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Interview with James Rosenquist on his month in Manhattan

Four exhibitions devoted to the Pop pioneer open this November, including a retrospective at the Guggenheim

Let us not forget that the “Pop” in Pop Art stands for “popular” and that art’s popularity can wax and wane with vertiginous speed. Yet Pop still remains a hot topic, its theoretical dimensions and practical tactics highly resonant in today’s media-saturated America. James Rosenquist, like every other Pop artist, has long denied any such movement or his own involvement, and his career trajectory has certainly superseded all likely labels, his vision expanding along with his materials, media and financial means to reach gargantuan proportions. Now we can measure ourselves against the magnitude of the man as Manhattan declares November official Rosenquist month. There is not only the long awaited retrospective at the Guggenheim, but also a pair of stupendously large paintings at AXA Gallery, “Joystick” and “Through the eye of the needle to the anvil”, both 17 x 46 feet. Meanwhile, Robert Miller Gallery has hired a big space in Chelsea to mount a concurrent show of recent semi-abstract paintings; most enjoyably of all, there is the chance to re-experience Rosenquist’s 1969-70 installation, “Horizon: home sweet home”, at the Leo Castelli Gallery, and at the Jacobson Howard Gallery there is an exhibition of the artist’s collages.

The Art Newspaper spoke to the artist on the eve of his Manhattan exhibitions.

The Art Newspaper: How does it feel seeing such a huge body of your work all over New York?

James Rosenquist: Well, I had my first retrospective at the National Gallery of Ottawa in 1967 and I’ve had other retrospectives in Cologne and Chicago, but New York is the place. In 1991, I had a huge show in Moscow and the insurance for the whole damn show was only $58,000. [Guggenheim director] Thomas Krens asked me to have this show six years ago, when the economy was down; then there was the tragedy of the World Trade Center, so now insurance prices are sky high and the paintings have come from Europe each with its own individual courier. I look at these paintings of mine with these couriers, and it’s so funny that I sold them back then for $750, or maybe $1,000, and now they’re insured for $1 million. That’s really hilarious!

TAN: Presumably you have not seen some of these works for years?

JR: Some I’ve not seen for decades and I’m amazed they’re in pretty good shape, because museums and people have really taken good care of them. Also, I use British oil paints that just last longer. At the 1963 World’s Fair in New York Philip Johnson asked me to do a big outdoor painting. I tested various brands of paint to see how they would stand up outside; some yellows turned to brown over a few years. But Windsor & Newton stand up years later, they are still bright against wind and sand. So I have a limited palate now of just nine Windsor & Newton colours and one Dutch, and that’s it.

TAN: Up close the texture of your paintings can be very lush, but in reproduction they look as if they could almost be done by spray can.

JR: When I was young and hadn’t yet seen any Old Master paintings except in reproduction, I hitchhiked to the Art Institute in Chicago and realised for the first time that these were smeary, sloppy, heavily brushed paintings. They certainly didn’t look like that in the photographs I’d seen, and that was a real revelation. As I tell young people, some of the finest paintings in the world were done merely with raw minerals mixed in oil with hair from the back of a pig’s ear, with pig bristle. Some of the very finest drawings in the Albertina in Austria are made just with burnt wood on parchment. An amazing illusion can still be created from that simplicity.

TAN: Much contemporary visual culture is related to the ultra-flat surface of the computer or TV screen, that digital one dimension.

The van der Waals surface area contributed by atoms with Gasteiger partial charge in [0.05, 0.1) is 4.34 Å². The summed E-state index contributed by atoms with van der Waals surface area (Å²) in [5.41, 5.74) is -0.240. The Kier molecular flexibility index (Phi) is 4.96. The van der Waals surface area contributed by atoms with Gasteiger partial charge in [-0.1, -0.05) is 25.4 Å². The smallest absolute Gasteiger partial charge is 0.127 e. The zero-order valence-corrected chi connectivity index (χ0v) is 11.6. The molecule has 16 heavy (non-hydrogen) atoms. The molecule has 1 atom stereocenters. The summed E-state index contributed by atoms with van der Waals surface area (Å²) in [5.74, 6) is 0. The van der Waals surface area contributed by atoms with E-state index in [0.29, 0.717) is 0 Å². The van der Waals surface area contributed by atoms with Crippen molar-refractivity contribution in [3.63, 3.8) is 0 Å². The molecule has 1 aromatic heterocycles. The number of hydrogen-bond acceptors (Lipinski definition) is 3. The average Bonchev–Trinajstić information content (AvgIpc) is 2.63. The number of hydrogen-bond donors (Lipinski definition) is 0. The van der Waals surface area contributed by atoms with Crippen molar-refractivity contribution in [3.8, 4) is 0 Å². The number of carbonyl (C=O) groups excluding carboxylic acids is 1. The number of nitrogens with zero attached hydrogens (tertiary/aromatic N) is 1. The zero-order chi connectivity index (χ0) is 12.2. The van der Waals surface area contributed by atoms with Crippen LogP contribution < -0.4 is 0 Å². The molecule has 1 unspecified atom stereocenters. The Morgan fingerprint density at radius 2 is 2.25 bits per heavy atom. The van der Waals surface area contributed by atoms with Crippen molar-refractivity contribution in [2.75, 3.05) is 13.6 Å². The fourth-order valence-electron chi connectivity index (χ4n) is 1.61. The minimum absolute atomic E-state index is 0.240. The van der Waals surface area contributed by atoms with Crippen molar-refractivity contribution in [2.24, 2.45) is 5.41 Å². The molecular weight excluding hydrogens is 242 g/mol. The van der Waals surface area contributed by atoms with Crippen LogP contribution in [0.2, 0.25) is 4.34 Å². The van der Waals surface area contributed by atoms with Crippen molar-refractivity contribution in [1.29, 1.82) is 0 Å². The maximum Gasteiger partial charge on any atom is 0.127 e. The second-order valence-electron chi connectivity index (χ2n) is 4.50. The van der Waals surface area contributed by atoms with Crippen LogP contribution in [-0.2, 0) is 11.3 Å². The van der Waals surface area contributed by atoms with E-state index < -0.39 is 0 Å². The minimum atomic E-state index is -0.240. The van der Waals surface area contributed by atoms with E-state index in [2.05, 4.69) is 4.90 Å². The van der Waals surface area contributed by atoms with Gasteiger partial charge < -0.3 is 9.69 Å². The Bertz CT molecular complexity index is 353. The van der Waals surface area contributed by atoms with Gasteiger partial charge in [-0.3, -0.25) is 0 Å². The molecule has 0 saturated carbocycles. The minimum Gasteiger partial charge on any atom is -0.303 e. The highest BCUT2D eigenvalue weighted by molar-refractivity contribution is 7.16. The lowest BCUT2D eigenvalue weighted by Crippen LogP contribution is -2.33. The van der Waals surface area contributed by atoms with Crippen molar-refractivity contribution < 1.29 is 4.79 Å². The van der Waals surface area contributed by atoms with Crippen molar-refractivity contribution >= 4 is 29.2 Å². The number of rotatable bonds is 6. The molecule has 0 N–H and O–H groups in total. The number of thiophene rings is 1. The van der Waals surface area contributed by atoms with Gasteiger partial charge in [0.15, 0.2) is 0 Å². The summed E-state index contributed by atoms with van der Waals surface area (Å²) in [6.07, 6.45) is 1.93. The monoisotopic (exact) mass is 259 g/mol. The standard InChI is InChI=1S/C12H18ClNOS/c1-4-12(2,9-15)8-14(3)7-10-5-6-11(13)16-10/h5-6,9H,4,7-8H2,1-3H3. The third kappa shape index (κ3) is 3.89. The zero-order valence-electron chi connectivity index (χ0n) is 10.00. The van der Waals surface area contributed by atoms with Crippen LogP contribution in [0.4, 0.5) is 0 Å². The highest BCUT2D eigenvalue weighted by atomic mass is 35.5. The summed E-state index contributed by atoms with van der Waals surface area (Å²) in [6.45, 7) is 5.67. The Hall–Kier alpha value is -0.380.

JR: I went to see a friend of mine from Beverly Hills who makes commercials in his studio. He was digitally correcting images, frame by frame. Two weeks later, I was in the Louvre looking at those two Vermeers, “The astronomer” and “The geographer”, both the same size. I look and look at these things for two hours, I see all the different styles Vermeer used, he didn’t stick with one style. These paintings could not be altered digitally, no matter how small the pixels were, you simply couldn’t do it digitally. Vermeer was way ahead of us, even back then.

TAN: The more new media are introduced, the more valid painting seems.

JR: Oh, indeed. Painting still has great validity. All over the world there are many commercial-art studios using computers and their work all has the footprint of those computers. I met Douglas Trumbull in Los Angeles, who did the special effects for “2001: a space Odyssey”, but his inventions were very mechanical, like a spilt-screen on 70mm film. In Hollywood there are many genius inventions which are very mechanical, almost table-top photography. In “Close encounters” they had these luminous clouds, that came from the studio pouring gallons of milk in a big water tank, simulating clouds. I really get a kick out of that sort of thinking, that invention, not just punching things into a computer.

TAN: Much of your work is directly political, as with the F-111 painting. This critique of American thinking seems very relevant now.

JR: I always thought money in our government would be spent on think-tanks for reading the Koran, instead of tanks for blowing people up. Iraq is such a different culture, I think we are using the wrong weapons over there. We should be using armour and swords, because Osama bin Laden keeps quoting the West as crusaders in the 13th century. Their mind-set is somewhere else. The real bummer is the arms dealers putting weapons in the hands of some African kid, who’ll use them to show off.

TAN: Do you feel any nostalgia for that optimistic America of the 1950s?

JR: Whatever I did came from my life experience and my background. I was fortunate to grow up in the US during the 1940s and 1950s, a big boom time when every war veteran was supposed to have a house, a car, even a plane! I could go to the supermarket or go see movies and see extreme exterior colour. In Russia, they didn’t have that. In Leningrad in 1965, I saw a truck-load of potatoes go by in these sad cardboard grey boxes, then in Stockholm I saw bright red apples zoom past and it was like a blur of colour. Even recently in Moscow there was a big backlash against Snickers bars, they advertised them so profusely, and people were defacing the ads. Russians are very bright, but not visually literate. I had two Russians working for me in Florida, and we went to a birthday party with a local rock band swearing “motherfucka” et cetera, and the young Russian said, “You would think they would have better poetry than that.”